I really like the way Aperture deals with cropping and resizing on export. For some reason it makes perfect sense to me. However, many people I talk to just can’t get their heads around it.
Let’s say for instance that you want to take one of your full resolution images, crop it, and make it 500 pixels wide for use on the web. In Photoshop, it’s a pretty straight forward process. You simply use the crop tool to make your desired crop, and then change the image width to 500 pixels in the Image Size dialog box. If you have clicked Constrain Proportions, all you have to do is click OK. Of course, you will have to be sure to save that image as a new file in order to preserve the original full resolution file.
In Aperture things are slightly different. Because Aperture is a non-destructive image editing application, you can make as many crops as you like without affecting the image itself. If you crop an image, you can easily bring it back to the original crop, simply by deselecting the checkbox next to “Crop” in the Adjustments Inspector or HUD. You can create an individual crop for as many versions of an image master that you would like, and any of these crops can be removed or changed at any time.
But the confusion seems to be in the way that Aperture deals with resizing. The truth is, unlike Photoshop, where you create the final image size within the program itself, Aperture doesn’t do any image resizing until you export a Version. So, I often find novice Aperture users struggling with the crop tool, thinking that this is where the pixel dimensions should be placed.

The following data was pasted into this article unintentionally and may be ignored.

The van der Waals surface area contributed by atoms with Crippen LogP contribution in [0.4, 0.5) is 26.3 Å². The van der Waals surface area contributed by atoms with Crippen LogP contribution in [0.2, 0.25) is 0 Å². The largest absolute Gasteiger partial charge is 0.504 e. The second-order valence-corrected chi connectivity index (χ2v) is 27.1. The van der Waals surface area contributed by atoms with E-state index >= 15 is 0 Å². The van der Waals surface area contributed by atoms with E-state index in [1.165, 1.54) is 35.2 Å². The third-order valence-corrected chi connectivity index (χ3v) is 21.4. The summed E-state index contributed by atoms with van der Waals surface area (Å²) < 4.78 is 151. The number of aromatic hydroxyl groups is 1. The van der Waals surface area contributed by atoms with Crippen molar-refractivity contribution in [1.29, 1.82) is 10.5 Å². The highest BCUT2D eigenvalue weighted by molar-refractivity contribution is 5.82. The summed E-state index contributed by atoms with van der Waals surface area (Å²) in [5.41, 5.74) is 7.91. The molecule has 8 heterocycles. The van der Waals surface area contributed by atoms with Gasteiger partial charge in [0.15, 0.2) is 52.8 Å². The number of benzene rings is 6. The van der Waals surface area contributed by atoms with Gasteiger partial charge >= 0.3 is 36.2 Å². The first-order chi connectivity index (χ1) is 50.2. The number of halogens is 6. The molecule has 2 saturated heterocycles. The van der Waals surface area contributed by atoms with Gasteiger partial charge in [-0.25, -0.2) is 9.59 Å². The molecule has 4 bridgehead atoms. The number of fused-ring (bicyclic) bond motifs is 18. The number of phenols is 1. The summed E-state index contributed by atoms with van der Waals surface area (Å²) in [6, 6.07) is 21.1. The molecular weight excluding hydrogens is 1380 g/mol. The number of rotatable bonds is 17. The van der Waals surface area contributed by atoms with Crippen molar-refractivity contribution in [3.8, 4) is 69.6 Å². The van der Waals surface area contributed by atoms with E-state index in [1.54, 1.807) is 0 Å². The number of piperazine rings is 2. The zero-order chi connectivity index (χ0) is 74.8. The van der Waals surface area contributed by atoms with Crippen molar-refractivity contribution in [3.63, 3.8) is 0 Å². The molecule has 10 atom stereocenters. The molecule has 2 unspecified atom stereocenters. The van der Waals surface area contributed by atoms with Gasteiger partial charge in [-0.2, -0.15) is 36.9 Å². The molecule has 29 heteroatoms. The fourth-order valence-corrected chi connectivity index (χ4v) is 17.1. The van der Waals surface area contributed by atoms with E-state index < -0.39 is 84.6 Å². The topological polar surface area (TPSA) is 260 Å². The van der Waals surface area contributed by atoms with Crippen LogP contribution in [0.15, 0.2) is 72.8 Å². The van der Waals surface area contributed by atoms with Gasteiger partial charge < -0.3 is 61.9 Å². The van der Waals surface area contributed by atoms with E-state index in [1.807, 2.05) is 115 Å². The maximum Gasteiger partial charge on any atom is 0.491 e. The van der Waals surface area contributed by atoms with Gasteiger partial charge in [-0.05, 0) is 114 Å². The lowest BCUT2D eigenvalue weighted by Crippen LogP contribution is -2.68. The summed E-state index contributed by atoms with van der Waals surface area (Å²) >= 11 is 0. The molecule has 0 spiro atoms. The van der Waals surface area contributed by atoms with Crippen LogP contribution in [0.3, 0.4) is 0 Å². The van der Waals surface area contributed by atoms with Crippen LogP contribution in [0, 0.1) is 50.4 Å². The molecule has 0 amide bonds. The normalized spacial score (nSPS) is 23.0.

When you open the crop tool you have the option of either making a freeform crop, or entering some numbers with which to constrain the crop tool. These numbers can be selected from the drop down box of Common Sizes, or you can enter them yourself.
What I find many people misunderstand is that the numbers in the crop tool relate to an aspect ratio and not actual pixel dimensions. This can be a little confusing for some people, especially those who are used to Photoshop, and those who are somewhat new to photography.
So, here is a quick tip that might help make things a little easier. First, set up a new Export Preset in Aperture. To do this, simply click the Aperture menu in the top menu bar and select Presets and then Image Export. A dialog box will appear and on the left hand side you will see a list of presets. Pick one that is fairly generic, such as “JPEG Fit Within 640×640.” This is one of the presets that comes packaged with Aperture, so unless you have for some reason deleted all of these, this one should be there waiting for you.
Make a copy of this preset by selecting the present and then clicking the “+” button on the bottom left. Once you have created this new duplicate copy of the original preset, rename it to something along the lines of “JPEG Custom.” Next, drag the preset up to the top of the list and click OK.
Once you have created this custom preset, a really quick and dirty workflow can go something like this:
- Crop you image in Aperture using the crop tool so that is simply looks the way you want and contains the portion of the image you care about.
- Right click the image and select Export->Version.
- Select the drop down box labeled Export Preset. You will see your “JPEG Custom” preset at the top.
- You can either use the current settings (fit within 640×640 from the preset you copied) or scroll to the bottom to where it says “Edit”, and quickly make a change to the export dimensions.
Don’t think of this preset as a preset. Just think of it as a way to set up custom dimensions on the fly, right before you export your images. You can put in any dimensions you want, and change them at any time. Whatever setting you select will remain present until the next time you change them. So, if you find yourself using the same numbers over and over again, then it’s time to set up a permanent preset for those numbers.